- Intranet Services allowing communications within the corporate workforce
- Internet access for the workforce
- A Web Presence for customer support and remote access
- Hosting Data Centres are owned and operated by service companies that market web access, hosting, and other Internet based services. A wide range of these services can be defined:
- Co-location typically offers customers simple data center space with pre defined capabilities (e.g. partial or full racks/cabinets, locked cages or private suites), network bandwidth, reliability, and security. Customers can install and manage servers, switches, firewalls (UTM), and web applications through on-premise visits and remote administrative tools.
- Managed Collocation provides extra on-site services such as:
- Storage Area Networks
- Caching and other network acceleration features
- Fully Managed Hosting typically includes provision of all switching and server equipment. This might also include management of the web applications by the host. This hosting solution can take the best advantage of the latest IP technology such as network load balancing, caching, and remote storage. Professional web applications services and complete e-business platforms are also made available.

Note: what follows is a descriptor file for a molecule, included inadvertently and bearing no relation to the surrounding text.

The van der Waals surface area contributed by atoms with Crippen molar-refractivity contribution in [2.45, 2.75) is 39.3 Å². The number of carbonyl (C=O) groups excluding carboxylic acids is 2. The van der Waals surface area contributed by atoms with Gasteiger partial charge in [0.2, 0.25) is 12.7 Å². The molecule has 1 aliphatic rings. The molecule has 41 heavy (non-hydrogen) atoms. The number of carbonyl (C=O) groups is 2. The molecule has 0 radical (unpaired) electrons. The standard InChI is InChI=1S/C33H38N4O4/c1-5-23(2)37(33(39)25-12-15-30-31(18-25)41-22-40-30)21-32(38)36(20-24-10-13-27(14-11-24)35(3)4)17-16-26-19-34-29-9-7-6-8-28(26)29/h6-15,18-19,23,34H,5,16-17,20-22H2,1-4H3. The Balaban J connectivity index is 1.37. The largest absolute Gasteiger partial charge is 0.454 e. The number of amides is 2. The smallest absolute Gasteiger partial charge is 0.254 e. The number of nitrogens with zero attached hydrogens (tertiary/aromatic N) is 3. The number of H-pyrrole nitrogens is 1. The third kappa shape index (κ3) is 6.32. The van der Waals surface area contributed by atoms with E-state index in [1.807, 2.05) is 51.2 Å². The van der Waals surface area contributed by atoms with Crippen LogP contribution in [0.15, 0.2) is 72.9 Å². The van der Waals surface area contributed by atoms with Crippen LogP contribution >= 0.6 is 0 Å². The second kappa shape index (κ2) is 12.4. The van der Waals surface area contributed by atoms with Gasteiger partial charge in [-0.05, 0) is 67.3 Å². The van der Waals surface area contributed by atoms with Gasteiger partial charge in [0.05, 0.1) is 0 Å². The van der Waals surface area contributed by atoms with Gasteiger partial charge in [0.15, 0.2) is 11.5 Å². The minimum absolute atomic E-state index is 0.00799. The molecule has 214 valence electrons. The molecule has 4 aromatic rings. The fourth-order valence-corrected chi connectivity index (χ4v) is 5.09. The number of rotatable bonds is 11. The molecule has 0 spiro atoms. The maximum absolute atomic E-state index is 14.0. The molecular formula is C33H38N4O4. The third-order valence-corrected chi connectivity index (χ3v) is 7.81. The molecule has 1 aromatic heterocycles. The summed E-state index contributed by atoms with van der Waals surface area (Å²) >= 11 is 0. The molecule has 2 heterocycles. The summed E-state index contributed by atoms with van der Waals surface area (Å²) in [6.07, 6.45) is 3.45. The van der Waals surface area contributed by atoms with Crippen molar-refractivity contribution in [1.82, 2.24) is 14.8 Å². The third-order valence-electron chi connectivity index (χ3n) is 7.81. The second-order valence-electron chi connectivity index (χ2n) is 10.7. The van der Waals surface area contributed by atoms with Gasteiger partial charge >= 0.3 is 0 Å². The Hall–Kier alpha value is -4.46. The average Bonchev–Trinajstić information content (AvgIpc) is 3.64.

- Outsourced Data Center service uses Virtual Private Networking (VPN) to provide off site corporate data center operations. In terms of cabling requirements, there may be very little difference between these because the IP technologies and the equipment configurations may be the same. The Hosting DC generally has more constraints to support the secure segregation between different customers.
Typical enhanced requirements for Hosting DCs include:
- Equipment location and configurations for maintaining segregation of different hosted customers.
- Operating software and configurations for maintaining service isolation between different hosted customers. VLAN technology may be used to partition channel bandwidth and share server capacity.
- Additional private networks using VPN technology.
- Enhanced security to establish customer zones and prevent unauthorized or accidental access between different hosted customers. Locked cages or private rooms are typically used. Video surveillance and other personnel detection and sensory equipment are also used.